Celebrating During the “Scary” Season

If you have not noticed by now, Halloween is just around the corner. Costumes, candy, and decorations began showing up in retail stores in August. Candy sales are happening weekly. Women’s television shows are spotlighting costume and home decorating ideas for October 31. If you are a Christian, what do you do?Celebrating during the

In full disclosure, we have participated in the “festivities” on a limited basis. I am a Fall and harvest decorator focusing on pumpkins, fall leaves, and fall colors and shunning the “scary” items. However, I have made non-scary costumes for our son when he was little. (A pumpkin, a domino, and a carrot – his choice – are the ones I remember.) We have taken him trick or treating at the local mall and the downtown businesses. During Nathan’s younger years, there was a community “Noah’s Ark Night” that we participated in. It was widely known to be a non-scary event encouraging costumes that were either not scary or focused on Bible characters. This was not even sponsored by any churches!

As youth leaders, we held alternative activities for our Juniors and Teens. A costume party was had. Costumes had to come from Scripture. We were amazed at how creative the kids were. We have been a part of Trunk or Treat church events as well as organized Fall Festivals for church outreaches.

I know that there are some who would say that we have participated too much, others would ask why not go all out. Which is where the “being fully persuaded in your own mind” comes in. What do you do when there is not a chapter and verse? You use Biblical principles.

  1. Association principle. Who or what is associated with the item, activity, or individual? What is the present dominant association? Some things, over time, lose the negative association that may have been with it initially. Is there guilt by association? 1 Thessalonians 5:21, 22, Prove all things; hold fast that which is good. 22Abstain from all appearance of evil.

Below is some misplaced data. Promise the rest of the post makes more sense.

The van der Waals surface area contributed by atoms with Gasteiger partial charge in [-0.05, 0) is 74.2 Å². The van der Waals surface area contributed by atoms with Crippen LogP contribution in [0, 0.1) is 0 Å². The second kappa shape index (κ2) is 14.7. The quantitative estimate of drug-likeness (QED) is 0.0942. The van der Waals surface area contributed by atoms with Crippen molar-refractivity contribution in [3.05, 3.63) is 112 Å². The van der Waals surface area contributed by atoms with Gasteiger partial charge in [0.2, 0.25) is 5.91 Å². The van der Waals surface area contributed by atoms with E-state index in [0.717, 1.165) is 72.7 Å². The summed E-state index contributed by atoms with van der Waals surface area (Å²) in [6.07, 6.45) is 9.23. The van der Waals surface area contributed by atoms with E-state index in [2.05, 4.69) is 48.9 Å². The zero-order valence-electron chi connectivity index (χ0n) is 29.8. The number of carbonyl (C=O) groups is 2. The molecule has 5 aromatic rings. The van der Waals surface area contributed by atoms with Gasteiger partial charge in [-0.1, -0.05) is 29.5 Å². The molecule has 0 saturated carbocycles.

2. Offense principle. To abstain from something, including something good, for the sake of another Christian. Romans 14:12-15:6 is one of the primary Scriptures for this principle. The meaning of offend in this case is to convince someone to sin or to embolden them to do wrong. Often this is in reference to a “weaker brother,” referring to a new or an immature Christian.
  3. Wedge principle. This principle refers to something that becomes a wedge in your Christian walk. If you participate in it, will it cause you to become more involved in the activity? In other words, where do you stop? In Christian-speak, this also might be referred to as the “slippery slope.”
  4. Doubt principle. You have probably heard the phrase, “When in doubt, don’t.” This is exactly what this principle is about. Until God gives clear direction, wait.
  5. Edification principle. Will this action, these words or this item build up? Does it give the right opinion of Jesus Christ? Notice I did not say a right opinion about you. As a Christian everything we do is to reflect Jesus Christ. Therefore, what we do and say is a reflection of Him.
  6. Expediency principle. Is it the best option? The best option usually requires extra effort or extra time. A tell-tale sign of accepting “good” over “best” is the question: What’s wrong with it? The better question to ask: What is right with it?
  7. Distinction principle. God’s Word is full of examples of clear distinction and separation in categories. Heaven and earth. Light and dark. Male and female. Sabbath days and work days. Jews and Gentiles. These are only a few examples of distinction in Scripture.

The above list of principles is the cliff note version of the PDF What To Do When There Isn’t a Chapter and Verse. Click the link to download the full PDF including all the verses to go along with each principle.

Christians and Halloween is an article on the Grace to You website. It is one of the best I have read on the subject. It discusses the history of Halloween, which was very interesting. It also discusses the various levels in which people choose to participate or not.

Yoda said these words, “Do or do not; there is no try.” At some point, you will need to decide how you will treat this scary time of year, especially if you have children. Changing from year to year your decision or choosing to ask, “What’s wrong with it?” is the epitome of “try.” In order to “do or do not,” decide what you will do by being fully informed. Examine Scripture. Pray for wisdom and discernment in your decision. Be fully persuaded in your own mind.

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